The first signs of open revolt against New Labour – the representatives and evangelists of neoliberal ideas in the Labour Party – came in the aftermath of the 2015 ­election and the entirely unpredicted and overwhelming victory of Jeremy Corbyn in the leadership election. Something was happening. Yet much of the left, along with the media, summarily dismissed it as a revival of far-left entryism; that these were for the most part no more than a bunch of Trots. There is a powerful, often overwhelming, tendency to see new phenomena in terms of the past. The new and unfamiliar is much more difficult to understand than the old and familiar: it requires serious intellectual effort and an open and inquiring mind. The left is not alone in this syndrome. The right condemned the 2017 Labour Party manifesto as a replica of Labour’s 1983 manifesto. They couldn’t have been more wrong.

That Corbyn had been a veteran of the far left for so long lent credence to the idea that he was merely a retread of a failed past: there was nothing new about him. In a brilliant election campaign, Corbyn not only gave the lie to this but also demonstrated that he, far more than any of the other party leaders, was in tune with the times, the candidate of modernity.

Crises, great turning points, new conjunctures, new forms of consciousness are by definition incubators of the new. That is one of the great sources of their fascination. We can now see the line of linkage between the thousands of young people who gave Corbyn his overwhelming victory in the leadership election in 2015 and the millions of young people who were enthused by his general election campaign in 2017. It is no accident that it was the young rather than the middle-aged or the seniors who were in the vanguard: the young are the bearers and products of the new, they are the lightning conductors of change. Their elders, by contrast, are steeped in old ways of thinking and doing, having lived through and internalised the values and norms of neoliberalism for more than 30 years.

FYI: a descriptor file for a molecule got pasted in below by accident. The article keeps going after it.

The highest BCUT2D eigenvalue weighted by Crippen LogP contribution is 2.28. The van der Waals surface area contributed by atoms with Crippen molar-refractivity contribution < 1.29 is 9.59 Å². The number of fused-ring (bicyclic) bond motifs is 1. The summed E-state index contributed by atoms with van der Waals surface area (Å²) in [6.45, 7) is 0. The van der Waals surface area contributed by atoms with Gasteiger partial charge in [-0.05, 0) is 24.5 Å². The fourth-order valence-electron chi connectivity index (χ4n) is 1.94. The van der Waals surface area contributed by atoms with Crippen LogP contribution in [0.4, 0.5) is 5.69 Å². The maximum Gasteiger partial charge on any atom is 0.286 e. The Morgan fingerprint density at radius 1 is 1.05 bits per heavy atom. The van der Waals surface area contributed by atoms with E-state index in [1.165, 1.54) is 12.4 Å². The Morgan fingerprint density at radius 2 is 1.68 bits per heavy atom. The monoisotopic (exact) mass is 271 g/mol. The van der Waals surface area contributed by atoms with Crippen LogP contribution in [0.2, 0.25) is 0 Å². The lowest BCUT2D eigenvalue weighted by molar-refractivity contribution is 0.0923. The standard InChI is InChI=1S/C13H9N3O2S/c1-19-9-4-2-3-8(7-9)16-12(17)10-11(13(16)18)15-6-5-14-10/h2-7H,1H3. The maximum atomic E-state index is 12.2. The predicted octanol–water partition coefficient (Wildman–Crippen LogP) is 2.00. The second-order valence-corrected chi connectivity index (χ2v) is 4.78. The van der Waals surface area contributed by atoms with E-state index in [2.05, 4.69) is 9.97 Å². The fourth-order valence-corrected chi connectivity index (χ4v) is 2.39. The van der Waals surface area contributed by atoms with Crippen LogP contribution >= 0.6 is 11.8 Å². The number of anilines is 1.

Yet there is another, rather more important aspect to how we identify the new, namely the way we see politics and how politics is conceived. Electoral politics is a highly institutionalised and tribal activity. There have been, as I argued earlier, two great turning points in postwar politics: the social-democratic era ushered in by the 1945 Labour government and the neoliberal era launched by the Tory government in 1979.

The average Tory MP or activist, no doubt, would interpret history primarily in terms of Tory and Labour governments; Labour MPs and activists would do similarly. But this is a superficial reading of politics based on party labels which ignores the deeper forces that shape different eras, generate crises and result in new paradigms.

Alas, most political journalists and columnists are afflicted with the same inability to distinguish the wood (an understanding of the deeper historical forces at work) from the trees (the day-to-day manoeuvring of parties and politicians). In normal times, this may not be so important, because life continues for the most part as before, but at moments of great paradigmatic change it is absolutely critical.

If the political journalists, and indeed the PLP, had understood the deeper forces and profound changes now at work, they would never have failed en masse to rise above the banal and predictable in their assessment of Corbyn. Something deep, indeed, is happening. A historical era – namely, that of neoliberalism – is in its death throes. All the old assumptions can no longer be assumed. We are in new territory: we haven’t been here before. The smart suits long preferred by New Labour wannabes are no longer a symbol of success and ambition but of alienation from, and rejection of, those who have been left behind; who, from being ignored and dismissed, are in the process of moving to the centre of the political stage.

Corbyn, you may recall, was instantly rejected and ridiculed for his sartorial style, and yet we can now see that, with a little smartening, it conveys an authenticity and affinity with the times that made his style of dress more or less immune from criticism during the general election campaign. Yet fashion is only a way to illustrate a much deeper point.

The end of neoliberalism, once so hegemonic, so commanding, is turning Britain on its head. That is why – extraordinary when you think about it – all the attempts by the right to dismiss Corbyn as a far-left extremist failed miserably, even proved counterproductive, because that was not how people saw him, not how they heard him. He was speaking a language and voicing concerns that a broad cross-section of the public could understand and identify with.

***